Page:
Paris hotel refuses Israelis' reservation, throws them and small child out

Receptionist tells Mahmoud Omri he will not get a room despite having a reservation; 'You Israelis think you are kings of the world; he says before casting them out in the middle of the night 

Tamar Sebok, Paris|
The Novotel Porte de Versailles hotel in Paris refused to honor a reservation for a room made by an Israeli couple and cast them and their three-year-old child out on the street in the middle of the night, the French La Parisien newspaper reported on Monday. The couple complained with the police and Accor, the hotel's parent company launched an internal investigation.
The incident occurred on Wednesday when Mahmoud Omri, his wife and daughter arrived at the hotel after reserving a room for three nights for 935 Euro. The receptionist who took their reservation request had left and her replacement denied that a reservation was made.
His demeanor changed when he saw our Israeli passports," Mahmoud told the paper. "He suddenly said we would have to pay 1,219 for the room and that our reservation was invalid," Mahmoud said he then checked other arriving guests in.
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מלון נובוטל פורט דה ורסאיי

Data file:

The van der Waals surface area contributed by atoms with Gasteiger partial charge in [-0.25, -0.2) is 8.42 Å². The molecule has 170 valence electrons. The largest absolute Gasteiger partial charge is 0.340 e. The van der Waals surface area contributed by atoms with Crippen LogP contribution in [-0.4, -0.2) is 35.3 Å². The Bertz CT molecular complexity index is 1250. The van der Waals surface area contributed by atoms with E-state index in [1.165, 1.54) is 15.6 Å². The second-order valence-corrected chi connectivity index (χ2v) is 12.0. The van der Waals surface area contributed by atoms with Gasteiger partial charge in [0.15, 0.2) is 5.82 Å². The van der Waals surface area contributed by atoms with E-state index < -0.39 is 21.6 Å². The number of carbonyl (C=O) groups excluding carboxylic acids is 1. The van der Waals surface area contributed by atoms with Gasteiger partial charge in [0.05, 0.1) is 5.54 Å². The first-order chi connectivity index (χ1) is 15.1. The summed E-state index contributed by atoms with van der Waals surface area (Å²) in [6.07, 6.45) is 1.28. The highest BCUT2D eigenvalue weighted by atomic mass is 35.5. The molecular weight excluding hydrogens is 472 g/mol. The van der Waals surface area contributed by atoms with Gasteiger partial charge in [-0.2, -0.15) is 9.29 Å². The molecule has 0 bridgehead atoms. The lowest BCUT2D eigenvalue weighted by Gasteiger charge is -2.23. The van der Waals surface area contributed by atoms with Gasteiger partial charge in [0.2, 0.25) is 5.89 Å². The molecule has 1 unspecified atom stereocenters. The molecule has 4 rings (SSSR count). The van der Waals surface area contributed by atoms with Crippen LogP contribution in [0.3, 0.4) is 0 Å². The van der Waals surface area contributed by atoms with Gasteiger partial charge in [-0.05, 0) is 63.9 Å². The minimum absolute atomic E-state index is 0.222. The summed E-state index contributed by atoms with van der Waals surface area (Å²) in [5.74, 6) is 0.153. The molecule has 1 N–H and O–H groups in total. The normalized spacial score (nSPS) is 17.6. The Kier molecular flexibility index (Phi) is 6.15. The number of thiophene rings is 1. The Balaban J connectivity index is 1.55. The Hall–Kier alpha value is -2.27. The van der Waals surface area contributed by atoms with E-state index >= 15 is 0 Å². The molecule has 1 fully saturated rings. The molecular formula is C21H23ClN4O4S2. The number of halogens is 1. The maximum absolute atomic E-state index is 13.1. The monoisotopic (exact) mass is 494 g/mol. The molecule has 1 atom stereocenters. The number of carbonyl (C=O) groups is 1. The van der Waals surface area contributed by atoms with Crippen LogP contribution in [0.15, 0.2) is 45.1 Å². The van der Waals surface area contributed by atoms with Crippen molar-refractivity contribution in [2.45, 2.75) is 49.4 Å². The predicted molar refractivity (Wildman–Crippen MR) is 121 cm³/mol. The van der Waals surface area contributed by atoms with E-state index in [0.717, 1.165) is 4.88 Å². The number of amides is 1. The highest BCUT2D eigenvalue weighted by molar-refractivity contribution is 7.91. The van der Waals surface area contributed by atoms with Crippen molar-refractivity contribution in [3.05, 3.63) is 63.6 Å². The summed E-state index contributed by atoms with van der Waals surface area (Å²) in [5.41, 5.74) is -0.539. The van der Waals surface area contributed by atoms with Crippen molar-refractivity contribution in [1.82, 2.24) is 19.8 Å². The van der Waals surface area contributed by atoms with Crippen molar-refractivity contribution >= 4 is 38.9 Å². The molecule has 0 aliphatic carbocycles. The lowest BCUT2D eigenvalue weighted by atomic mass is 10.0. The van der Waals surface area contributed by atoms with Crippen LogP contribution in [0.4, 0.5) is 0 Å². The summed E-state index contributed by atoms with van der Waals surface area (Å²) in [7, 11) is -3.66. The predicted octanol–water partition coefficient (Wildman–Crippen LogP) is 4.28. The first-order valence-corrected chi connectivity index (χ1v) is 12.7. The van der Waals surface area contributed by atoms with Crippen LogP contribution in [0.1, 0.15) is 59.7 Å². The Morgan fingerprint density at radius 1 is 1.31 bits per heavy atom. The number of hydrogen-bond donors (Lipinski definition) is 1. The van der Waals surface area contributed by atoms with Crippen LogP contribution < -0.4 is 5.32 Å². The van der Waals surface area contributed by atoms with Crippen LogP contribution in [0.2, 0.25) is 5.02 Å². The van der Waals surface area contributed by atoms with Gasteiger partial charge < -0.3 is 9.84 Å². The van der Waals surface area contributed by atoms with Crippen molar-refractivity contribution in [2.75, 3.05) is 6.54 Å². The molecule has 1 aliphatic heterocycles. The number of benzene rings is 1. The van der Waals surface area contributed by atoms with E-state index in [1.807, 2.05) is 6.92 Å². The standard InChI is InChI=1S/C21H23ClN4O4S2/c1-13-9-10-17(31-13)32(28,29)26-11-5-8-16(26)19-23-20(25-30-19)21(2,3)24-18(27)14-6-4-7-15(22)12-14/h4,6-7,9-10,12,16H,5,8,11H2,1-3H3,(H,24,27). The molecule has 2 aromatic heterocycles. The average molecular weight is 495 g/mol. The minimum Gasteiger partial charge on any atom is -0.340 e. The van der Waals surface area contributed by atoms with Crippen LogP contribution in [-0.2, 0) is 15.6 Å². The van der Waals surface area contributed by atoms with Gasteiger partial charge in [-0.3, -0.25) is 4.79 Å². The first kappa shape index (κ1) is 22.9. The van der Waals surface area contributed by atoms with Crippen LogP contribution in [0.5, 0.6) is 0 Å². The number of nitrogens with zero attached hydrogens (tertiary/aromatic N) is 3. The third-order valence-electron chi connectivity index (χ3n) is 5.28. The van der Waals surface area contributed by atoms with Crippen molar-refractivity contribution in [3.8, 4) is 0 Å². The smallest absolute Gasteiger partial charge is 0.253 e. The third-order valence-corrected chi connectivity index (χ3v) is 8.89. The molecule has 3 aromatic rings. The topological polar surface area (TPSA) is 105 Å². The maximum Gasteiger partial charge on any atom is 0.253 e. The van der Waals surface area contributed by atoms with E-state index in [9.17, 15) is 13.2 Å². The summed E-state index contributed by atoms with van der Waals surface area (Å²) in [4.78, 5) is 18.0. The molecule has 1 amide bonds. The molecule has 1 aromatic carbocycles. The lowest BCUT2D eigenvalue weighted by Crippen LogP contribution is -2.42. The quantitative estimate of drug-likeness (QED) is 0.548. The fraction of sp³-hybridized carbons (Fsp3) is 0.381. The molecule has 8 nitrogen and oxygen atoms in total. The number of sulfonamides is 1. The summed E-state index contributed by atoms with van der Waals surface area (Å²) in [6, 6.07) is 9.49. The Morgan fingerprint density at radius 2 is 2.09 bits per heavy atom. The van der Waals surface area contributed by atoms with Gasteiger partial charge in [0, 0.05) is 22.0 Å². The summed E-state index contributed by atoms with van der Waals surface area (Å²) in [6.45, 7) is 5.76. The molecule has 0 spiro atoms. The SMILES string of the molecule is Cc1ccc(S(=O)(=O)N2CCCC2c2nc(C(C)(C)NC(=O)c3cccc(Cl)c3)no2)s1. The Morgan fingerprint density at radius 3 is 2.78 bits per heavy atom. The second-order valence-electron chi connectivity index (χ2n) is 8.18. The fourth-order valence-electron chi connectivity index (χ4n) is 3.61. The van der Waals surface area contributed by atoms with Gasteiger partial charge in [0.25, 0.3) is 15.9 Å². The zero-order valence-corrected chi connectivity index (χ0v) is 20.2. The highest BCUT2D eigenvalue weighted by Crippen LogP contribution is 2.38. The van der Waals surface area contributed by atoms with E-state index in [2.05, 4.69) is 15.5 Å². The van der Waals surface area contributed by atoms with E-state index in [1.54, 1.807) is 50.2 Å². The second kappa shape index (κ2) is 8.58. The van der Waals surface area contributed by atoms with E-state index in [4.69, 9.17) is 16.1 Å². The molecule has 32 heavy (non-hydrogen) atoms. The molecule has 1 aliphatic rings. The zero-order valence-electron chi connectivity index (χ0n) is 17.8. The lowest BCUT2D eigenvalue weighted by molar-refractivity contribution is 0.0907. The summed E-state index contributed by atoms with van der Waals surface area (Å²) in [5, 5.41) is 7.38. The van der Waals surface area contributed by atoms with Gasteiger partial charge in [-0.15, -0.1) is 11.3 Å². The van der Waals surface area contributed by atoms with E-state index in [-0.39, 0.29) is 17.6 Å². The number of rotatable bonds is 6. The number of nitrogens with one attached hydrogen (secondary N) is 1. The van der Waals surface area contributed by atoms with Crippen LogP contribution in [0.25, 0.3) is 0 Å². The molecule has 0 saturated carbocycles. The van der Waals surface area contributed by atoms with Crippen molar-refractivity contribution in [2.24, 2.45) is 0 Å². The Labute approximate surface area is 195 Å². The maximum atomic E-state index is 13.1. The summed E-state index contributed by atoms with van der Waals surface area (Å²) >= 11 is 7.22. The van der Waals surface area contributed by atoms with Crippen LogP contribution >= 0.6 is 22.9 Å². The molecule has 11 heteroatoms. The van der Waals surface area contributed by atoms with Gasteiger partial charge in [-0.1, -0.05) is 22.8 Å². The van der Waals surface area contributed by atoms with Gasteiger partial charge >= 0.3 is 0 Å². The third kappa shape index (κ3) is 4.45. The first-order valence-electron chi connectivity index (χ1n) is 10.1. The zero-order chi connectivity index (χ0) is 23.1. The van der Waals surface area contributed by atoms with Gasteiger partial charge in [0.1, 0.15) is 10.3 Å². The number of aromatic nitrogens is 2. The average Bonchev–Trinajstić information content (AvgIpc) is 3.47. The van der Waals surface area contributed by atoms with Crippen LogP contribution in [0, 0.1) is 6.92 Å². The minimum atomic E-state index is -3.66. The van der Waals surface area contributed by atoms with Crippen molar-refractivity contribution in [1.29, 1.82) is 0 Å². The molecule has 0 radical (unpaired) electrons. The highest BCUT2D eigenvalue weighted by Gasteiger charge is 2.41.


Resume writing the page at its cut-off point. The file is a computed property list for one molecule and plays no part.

מלון נובוטל פורט דה ורסאיי
Novotel Porte de Versailles hotel
(Photo: Google Maps)
"When I showed him the reservation that I had made through the Booking website, he said the hotel was fully booked," he said adding that the receptionist was offensive and rude. "Israel, you think you are kings of the world, you will not get a room in this hotel," the receptionist told the couple.
When Mahmoud tried to enlist the help of the hotel security guard, he failed and the guard sided with the receptionist. The couple was thrown out of the establishment with their young child and booked into a hotel at the Airport. On Friday they lodged their complaint with the police.
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(Photo: Shutterstock)
According to La Parisien, Accor offered to compensate the family. The hotel said in response to questions from the media that the hotel was full and that the Israelis asked for a reduced price for a suit. "The exchange became loud and the receptionist was the one to call the police," the hotel said.
Israel's Ambassador to France Joshua Zarka said he expected the hotel to assist the police investigation and that he had full confidence in the French authorities who said the hotel staff involved would never again be allowed to discriminate against guests.
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